USD Professor Finds Developmental and Sex-Based Differences Influence Writing Achievement

Photo of Daniel Hajovsky Daniel Hajovsky has published findings on developmental and sex-based differences in cognitive ability influences on writing in school-age children.

VERMILLION, S.D. – A University of South Dakota professor has published research on developmental and sex-based differences in cognitive ability influences on standardized measures of writing achievement.

Daniel Hajovsky, an assistant professor and program director of the USD’s School Psychology Program, said he and his colleagues have published findings on developmental and sex-based differences in cognitive ability influences on writing in school-age children in the flagship journal of the Society for the Study of School Psychology, “Journal of School Psychology.”

The results of the research show that cognitive ability influences on writing differ between males and females in grades 1-4 and across different grade levels (grades 1-12). While the results may point to an early sex difference in writing development, Hajovsky stressed the findings need to be replicated with different measures and samples before strong conclusions are reached. He and his colleagues are currently conducting a replication study with different measures and a very large, nationally representative sample.

Hajovsky, who is also a research fellow at the School of Education Research Center, said that while the results are compelling, the findings may be a result of, rather than an explanation for, differences in early writing.

“Several explanations may account for this early sex difference in writing,” he said. “For example, writing may be seen as a female-oriented task and therefore more encouraged for females relative to males. If so, this may also explain why females tend to spend more time, on average, engaging in writing compared to that of males.”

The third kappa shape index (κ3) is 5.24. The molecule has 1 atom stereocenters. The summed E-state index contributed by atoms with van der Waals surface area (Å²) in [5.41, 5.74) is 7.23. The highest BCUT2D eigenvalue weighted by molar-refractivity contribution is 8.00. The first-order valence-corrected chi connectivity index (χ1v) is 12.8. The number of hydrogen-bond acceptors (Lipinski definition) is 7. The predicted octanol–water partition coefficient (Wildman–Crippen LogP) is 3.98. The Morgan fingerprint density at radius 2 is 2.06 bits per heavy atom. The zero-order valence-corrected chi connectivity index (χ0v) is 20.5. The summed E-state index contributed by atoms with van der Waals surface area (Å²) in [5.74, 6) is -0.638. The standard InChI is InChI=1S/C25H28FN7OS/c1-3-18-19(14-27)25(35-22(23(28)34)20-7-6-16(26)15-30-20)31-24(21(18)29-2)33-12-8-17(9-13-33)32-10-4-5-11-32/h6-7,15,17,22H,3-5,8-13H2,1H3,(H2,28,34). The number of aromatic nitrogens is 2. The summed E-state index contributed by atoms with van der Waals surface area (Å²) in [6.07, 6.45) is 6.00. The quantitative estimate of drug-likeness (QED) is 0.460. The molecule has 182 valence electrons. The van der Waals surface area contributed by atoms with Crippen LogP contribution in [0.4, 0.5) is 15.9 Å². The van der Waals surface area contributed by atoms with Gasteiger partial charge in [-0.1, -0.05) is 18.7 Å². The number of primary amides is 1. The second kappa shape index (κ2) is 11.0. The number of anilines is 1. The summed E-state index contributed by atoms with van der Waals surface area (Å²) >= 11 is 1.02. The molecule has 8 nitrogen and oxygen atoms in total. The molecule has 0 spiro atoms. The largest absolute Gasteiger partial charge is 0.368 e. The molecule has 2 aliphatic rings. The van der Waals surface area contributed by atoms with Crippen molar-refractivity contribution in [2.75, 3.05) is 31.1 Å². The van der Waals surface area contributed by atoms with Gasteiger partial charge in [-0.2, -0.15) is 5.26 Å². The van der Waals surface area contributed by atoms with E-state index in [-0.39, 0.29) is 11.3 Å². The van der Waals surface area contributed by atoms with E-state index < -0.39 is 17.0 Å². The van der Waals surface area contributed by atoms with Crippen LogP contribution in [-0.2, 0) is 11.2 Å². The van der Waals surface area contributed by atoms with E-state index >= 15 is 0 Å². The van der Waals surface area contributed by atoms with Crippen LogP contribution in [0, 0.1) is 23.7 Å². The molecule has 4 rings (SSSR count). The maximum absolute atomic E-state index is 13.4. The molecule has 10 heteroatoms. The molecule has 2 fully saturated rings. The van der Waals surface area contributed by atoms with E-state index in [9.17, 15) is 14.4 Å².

Hajovsky said it is also plausible that observed sex differences on phenotypic measures of achievement may be due to sex differences in processing speed and language-based variables. For example, he said females tend to produce more total words when writing and therefore may be more efficient at sentence formation.

“Females show moderate advantages in writing that persist across age and also show some advantages on measures of reading,” he said. “One hypothesis is that these advantages in academic skills may reflect a broader female advantage in language-based skills.”

Hajovsky and a colleague from Howard University, Jacqueline Caemmerer, are currently conducting a longitudinal study to examine sex differences in social skills development from kindergarten to sixth grade. Preliminary findings show that females have a moderate advantage in social skills as early as kindergarten with that advantage increasing across school-age development.

“These findings comport with other sex-based findings of female advantages on language-based measures of achievement. For example, spelling, reading, and writing. Findings from these studies may inform teacher instruction including teacher-student interaction by understanding different levels of student need,” he said.

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